hospitals this is a paid position- other forums to access physicians
include Pharmacy and Therapeutics, Medical Advisory and Quality
Pharmacy Staff and their Unions - need to have a vision and build
on it- particularly important to have their early involvement
including the union if applicable- need to address the fear of
job loss- stress job changes and new roles that increase job satisfaction
and responsibilities- need management support for re-engineering
including training and continuing education as part of the implementation
process- look at future volumes and workload in planning- quality
patient care and enhanced clinical roles are important
Administration - need to create a capital business plan including
the impact on operating costs- relate solution to problems that
are relevant to them, e.g. recruitment/retention, effective use
of current skilled staff, increases in quality, increased profile
for the hospital- need to think about increasing awareness of
technology and its' appeal through sharing publications, national
or association statements- look at potential Foundation funding
Patients - advance their awareness re: the impact of technology
on the quality of their care- from an ASHP survey, patients' #1
fear is that they will experience a medication error while in
hospital- take the opportunity to link the project to addressing
their concerns- patients can be strong drivers for change as their
5. What can
be done to improve medication use safety?
This is the hottest topic in pharmacy today and shifts the emphasis
from the drug budget. Medication use safety resonates with consumers,
public policy makers, caregivers and administrators. It validates
traditional pharmacist roles e.g. unit dose, CIVA, clinical services.
It also justifies technology and automation.
- unit dose; IT; help ease strain of shortages.
- Need to promote unit dosing as the system of choice.
- IT can be key strategic partners since pharmacy staff are good
with computers and have successful implementations.
- More involvement in research and design of protocols and reporting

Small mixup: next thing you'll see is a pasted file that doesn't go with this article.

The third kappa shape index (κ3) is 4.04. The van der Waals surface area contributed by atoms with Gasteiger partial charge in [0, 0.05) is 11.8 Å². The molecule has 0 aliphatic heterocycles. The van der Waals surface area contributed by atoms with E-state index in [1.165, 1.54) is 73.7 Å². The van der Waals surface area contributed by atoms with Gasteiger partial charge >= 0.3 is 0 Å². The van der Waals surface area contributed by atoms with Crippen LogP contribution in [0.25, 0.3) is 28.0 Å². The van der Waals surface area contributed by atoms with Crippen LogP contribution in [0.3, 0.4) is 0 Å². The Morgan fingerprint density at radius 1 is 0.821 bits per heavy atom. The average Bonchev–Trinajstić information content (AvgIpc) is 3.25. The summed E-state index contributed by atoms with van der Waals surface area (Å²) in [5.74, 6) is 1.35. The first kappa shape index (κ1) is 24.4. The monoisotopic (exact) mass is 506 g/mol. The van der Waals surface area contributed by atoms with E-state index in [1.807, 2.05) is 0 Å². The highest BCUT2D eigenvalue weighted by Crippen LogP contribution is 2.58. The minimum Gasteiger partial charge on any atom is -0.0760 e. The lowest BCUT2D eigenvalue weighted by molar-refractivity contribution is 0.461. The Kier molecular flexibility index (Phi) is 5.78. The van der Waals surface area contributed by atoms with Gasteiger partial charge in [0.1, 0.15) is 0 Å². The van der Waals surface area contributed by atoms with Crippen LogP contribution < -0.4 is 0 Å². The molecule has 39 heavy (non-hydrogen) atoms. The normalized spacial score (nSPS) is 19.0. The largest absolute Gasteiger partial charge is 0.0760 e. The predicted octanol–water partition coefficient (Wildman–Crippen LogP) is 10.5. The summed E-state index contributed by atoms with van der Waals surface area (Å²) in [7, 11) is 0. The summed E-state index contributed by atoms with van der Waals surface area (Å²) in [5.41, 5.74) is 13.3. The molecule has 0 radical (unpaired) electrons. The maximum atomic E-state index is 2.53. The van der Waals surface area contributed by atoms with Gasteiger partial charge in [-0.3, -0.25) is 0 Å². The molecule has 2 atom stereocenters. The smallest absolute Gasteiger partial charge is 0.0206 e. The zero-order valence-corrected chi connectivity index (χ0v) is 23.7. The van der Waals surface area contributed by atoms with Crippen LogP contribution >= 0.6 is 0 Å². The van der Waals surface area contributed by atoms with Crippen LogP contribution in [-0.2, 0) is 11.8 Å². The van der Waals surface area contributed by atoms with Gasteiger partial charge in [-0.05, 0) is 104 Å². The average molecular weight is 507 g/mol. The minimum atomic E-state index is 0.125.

of significant events, post-marketing surveillance.
- Role of P&T committee.
- Reporting, analyzing, identifying trends in medication errors
will encourage physician involvement.
- Disclosure policy re: medication errors to patients.
- Evidence-based decision making, standardization of protocols
and guidelines; standardized dose times - use a collaborative
- Need an organization-wide initiative regarding medication use
safety with pharmacy taking a leadership role.
- Pharmacists need to be in patient care areas.
- Drug information services to professionals and patients one-to-one.
- Pharmacy in-services and communications to professionals and
patients regarding new drugs, protocols; use of web sites and
- Delegation to technicians and support staff allowing more time
in direct patient care.
- Multi-disciplinary program approach with pharmacist prescribing
as per protocol; ability to order lab tests.
- Physician order entry.
- Bar coding.
- Environment - reduce interruptions - both for pharmacy department
and on patient care areas.
- Communicate and share across various institutions re: sentinel
events and errors, e.g. vincristine intra-thecal.
- Seamless care - transfer of care to community pharmacy; use
of auto-sub policies; profile information to the patient.
- Pharmacists more involved in discharge planning.
- Involve patients in expected outcomes of therapy.
- Pharmacists involved in medication histories, MARs and counselling.